GV hosts seventh annual research fair

GVL / Emily Frye      
Grand Valley State University faculty member Stephen Glass, Movement Science Department, talks to undergraduate students about different research opportunities for their intended majors on Oct. 6th.

GVL / Emily Frye Grand Valley State University faculty member Stephen Glass, Movement Science Department, talks to undergraduate students about different research opportunities for their intended majors on Oct. 6th.

The Grand Valley State University Office of Undergraduate Research and Scholarship encouraged students and faculty to ‘Find your geek’ during the seventh annual Undergraduate Research Fair this week. The event showcased 32 departments and programs from the university.

Susan Mendoza, OURS director, said between 300 and 400 students visit the fair each year, and those numbers keep growing. Mendoza said the main goal of the fair is to help connect undergraduate students with faculty from departments that interest them.

“We want to make sure they see the opportunities and have the information to make the most of those opportunities,” she said. “The sooner students start thinking about it, the sooner they can develop their skill set and figure out what they’re curious about.”

Unlike other events the OURS hosts, the research fair features GVSU faculty, who “really love connecting with students,” Mendoza said.

“We try to make these connections for students to do their own independent work and contribute to a body of knowledge,” she said. “We wanted to make sure there’s an office providing support for students and faculty.”

She advised students to think about questions and topics that go beyond the classroom, such as topics that are creative and have the potential to make a change.

“A lot of times, students don’t think about what research supports what they want to do,” Mendoza said. “Research is about so much more. It’s about the transformative nature of the work you’re doing and how it can change the world.”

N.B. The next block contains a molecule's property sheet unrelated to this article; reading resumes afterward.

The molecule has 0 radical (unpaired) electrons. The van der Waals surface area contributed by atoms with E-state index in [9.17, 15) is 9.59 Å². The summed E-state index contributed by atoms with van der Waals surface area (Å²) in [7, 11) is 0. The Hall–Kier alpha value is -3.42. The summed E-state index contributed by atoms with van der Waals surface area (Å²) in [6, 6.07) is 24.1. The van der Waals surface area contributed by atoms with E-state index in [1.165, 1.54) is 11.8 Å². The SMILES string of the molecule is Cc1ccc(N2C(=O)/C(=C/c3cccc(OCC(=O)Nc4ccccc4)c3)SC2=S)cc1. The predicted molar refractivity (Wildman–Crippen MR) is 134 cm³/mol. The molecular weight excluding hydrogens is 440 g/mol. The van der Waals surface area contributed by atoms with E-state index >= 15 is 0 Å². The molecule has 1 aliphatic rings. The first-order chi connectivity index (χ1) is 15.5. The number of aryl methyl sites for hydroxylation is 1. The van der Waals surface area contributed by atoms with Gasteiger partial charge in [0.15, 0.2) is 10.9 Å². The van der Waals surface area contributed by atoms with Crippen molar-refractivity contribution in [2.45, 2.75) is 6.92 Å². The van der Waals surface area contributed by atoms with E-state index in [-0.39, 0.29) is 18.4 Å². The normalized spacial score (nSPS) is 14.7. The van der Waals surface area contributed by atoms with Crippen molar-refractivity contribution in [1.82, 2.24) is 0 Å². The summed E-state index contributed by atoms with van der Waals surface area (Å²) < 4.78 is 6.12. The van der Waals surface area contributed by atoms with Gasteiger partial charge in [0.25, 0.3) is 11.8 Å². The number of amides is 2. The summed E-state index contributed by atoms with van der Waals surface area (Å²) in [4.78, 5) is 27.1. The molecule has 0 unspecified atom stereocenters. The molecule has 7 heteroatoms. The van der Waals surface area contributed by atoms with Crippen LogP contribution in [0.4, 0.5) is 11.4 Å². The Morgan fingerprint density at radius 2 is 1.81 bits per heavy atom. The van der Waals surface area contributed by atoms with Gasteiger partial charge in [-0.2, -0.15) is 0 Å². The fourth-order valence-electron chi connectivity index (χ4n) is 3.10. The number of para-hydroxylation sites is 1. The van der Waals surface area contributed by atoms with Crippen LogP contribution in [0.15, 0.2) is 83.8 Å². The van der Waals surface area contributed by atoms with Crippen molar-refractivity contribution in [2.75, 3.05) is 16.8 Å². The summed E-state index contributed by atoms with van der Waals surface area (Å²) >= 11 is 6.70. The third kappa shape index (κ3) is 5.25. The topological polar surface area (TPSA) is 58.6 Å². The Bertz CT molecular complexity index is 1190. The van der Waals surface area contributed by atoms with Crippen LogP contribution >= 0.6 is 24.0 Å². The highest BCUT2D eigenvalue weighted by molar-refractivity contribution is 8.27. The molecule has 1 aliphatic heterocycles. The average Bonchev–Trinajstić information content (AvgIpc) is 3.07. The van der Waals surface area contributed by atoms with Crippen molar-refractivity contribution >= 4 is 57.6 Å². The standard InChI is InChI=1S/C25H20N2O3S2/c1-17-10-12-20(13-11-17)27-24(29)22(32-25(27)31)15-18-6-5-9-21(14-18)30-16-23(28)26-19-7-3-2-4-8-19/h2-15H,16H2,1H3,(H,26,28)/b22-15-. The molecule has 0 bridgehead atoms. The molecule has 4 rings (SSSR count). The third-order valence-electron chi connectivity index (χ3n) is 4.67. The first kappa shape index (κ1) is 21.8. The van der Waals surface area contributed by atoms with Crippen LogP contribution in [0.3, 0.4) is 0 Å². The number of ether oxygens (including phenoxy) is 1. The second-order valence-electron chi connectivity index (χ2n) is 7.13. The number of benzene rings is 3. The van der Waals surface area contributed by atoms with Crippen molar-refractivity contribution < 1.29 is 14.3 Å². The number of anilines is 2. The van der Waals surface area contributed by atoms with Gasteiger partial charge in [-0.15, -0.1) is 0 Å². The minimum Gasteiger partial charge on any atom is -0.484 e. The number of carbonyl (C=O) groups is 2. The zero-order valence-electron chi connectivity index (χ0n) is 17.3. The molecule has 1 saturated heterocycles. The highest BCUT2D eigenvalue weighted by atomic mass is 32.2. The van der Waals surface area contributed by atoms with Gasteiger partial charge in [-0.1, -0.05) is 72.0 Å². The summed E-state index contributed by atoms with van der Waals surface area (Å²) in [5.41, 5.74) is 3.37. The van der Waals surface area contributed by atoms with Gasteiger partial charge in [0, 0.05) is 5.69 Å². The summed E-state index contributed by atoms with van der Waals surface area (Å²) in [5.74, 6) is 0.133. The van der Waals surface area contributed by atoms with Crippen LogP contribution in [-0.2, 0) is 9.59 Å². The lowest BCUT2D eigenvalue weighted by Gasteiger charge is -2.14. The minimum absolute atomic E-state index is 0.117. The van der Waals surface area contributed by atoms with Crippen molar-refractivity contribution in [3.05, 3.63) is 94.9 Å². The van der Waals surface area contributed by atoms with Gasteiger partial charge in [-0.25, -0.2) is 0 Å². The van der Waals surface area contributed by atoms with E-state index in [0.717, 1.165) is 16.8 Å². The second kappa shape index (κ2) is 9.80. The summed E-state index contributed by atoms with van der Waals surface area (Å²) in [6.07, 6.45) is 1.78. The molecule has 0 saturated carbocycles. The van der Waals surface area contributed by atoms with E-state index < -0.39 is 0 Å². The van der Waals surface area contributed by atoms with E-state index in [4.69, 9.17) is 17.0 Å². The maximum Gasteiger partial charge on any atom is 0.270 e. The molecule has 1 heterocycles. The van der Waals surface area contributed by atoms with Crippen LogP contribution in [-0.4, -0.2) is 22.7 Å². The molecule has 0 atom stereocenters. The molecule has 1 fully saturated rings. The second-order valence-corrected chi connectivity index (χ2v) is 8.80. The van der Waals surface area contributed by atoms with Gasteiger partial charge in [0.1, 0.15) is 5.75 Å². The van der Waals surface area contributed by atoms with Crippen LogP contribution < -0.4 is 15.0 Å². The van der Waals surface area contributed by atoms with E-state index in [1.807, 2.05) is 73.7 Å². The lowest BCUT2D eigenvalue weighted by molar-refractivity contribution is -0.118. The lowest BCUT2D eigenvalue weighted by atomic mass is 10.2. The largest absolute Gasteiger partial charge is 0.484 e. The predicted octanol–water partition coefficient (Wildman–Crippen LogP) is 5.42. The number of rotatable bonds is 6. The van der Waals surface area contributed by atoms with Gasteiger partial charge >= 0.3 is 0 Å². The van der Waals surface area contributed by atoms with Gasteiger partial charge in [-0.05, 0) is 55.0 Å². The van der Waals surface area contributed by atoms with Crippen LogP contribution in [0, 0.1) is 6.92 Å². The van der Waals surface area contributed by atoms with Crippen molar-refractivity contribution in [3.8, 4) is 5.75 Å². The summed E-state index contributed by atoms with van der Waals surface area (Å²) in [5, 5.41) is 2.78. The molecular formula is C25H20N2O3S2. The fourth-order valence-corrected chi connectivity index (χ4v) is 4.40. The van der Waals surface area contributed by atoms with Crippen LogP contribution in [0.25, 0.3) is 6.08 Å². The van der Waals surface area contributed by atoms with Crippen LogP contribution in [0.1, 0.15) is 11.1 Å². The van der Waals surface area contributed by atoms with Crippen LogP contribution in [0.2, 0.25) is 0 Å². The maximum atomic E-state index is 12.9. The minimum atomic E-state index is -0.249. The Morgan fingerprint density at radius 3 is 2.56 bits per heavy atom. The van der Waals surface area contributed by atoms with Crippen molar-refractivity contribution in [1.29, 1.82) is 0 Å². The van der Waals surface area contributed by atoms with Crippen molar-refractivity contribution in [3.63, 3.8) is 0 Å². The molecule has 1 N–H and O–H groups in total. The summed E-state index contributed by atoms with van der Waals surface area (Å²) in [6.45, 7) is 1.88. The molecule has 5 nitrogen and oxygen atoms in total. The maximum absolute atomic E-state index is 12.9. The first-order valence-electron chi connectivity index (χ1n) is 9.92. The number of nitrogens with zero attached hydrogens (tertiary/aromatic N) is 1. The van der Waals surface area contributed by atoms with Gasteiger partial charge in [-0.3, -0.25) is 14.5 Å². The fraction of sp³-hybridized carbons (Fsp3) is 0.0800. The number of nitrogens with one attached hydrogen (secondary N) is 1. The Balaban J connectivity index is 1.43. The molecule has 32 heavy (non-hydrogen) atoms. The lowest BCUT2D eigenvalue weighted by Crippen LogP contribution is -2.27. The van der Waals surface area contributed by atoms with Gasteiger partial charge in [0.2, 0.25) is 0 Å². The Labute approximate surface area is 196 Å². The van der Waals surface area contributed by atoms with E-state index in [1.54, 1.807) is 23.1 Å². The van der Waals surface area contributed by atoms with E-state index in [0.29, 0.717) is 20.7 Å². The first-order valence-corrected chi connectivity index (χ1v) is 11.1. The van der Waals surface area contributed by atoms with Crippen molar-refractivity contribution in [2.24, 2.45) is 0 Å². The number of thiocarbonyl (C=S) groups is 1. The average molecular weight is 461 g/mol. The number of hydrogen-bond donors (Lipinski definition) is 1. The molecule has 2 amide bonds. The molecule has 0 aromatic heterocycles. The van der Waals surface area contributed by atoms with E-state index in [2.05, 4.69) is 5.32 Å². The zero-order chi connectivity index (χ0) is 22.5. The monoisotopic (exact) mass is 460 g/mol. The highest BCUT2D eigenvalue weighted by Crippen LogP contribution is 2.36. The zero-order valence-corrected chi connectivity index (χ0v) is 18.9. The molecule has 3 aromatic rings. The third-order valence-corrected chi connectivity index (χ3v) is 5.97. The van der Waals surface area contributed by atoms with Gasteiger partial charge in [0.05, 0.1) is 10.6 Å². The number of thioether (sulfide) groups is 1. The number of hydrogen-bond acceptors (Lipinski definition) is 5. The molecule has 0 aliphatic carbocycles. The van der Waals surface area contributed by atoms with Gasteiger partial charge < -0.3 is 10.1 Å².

Bopi Biddanda, GVSU’s Michigan Space Grant Consortium affiliate, said the fellowship is like a “baby NASA program for Michigan” that funds students every year. These students are typically sophomores and juniors interested in scientific research. They receive a faculty mentor who assists them over the summer.

“It’s pretty broad,” Biddanda said. “These students go a long way. They’re participating in the highest quality of research in the world. That puts them on a different level right away.”

Lindsay Czap, GVSU senior and mathematics major, was one of the students who took part in the Student Summer Scholars program. Czap worked with a faculty mentor on a 12-week project that she chose.

For her project, she conducted a game similar to 20 Questions that focused on people who lied in their answers.

“The first player would choose a number and then the second player would ask ‘yes’ or ‘no’ questions in order to guess the chosen number,” she explained. “In mathematics research, we choose examples of situations that we think are interesting. Research within mathematics is incredibly flexible.”

Czap said she was able to create relationships with faculty, add to her resume and increase her confidence in her own work. Presenting her project was the most exciting part for her, she said.

“Before I did undergraduate research at Grand Valley it seemed like an activity that only professionals participate in,” she said. “Choosing to do research as an undergrad made me realize that I didn’t have to wait to be a part of the mathematical community. I had the potential to contribute something valuable to my peers. That’s something that a lot of undergraduates don’t realize: Your research can make a difference.”

Brianna Powell, a senior biology major, also participated in the program, conducting research on how changes in temperature and weather affect primates’ behaviors. Powell agreed with Czap that the experience changed her views, leading her to consider ecology, evolutionary biology and animal behavior.

“This project helped me bring these interests into light, and I am now searching for ways to further develop them,” Powell said. “I am applying to vet school to get involved in ecological research and I am also applying to masters programs in which I will complete a thesis.”

Other tables at the fair included University Libraries, Grand Valley Journal of History, computing and information systems, social work and liberal studies.

To learn more about undergraduate research, visit www.gvsu.edu/ours/undergraduate-research-fair-507.htm.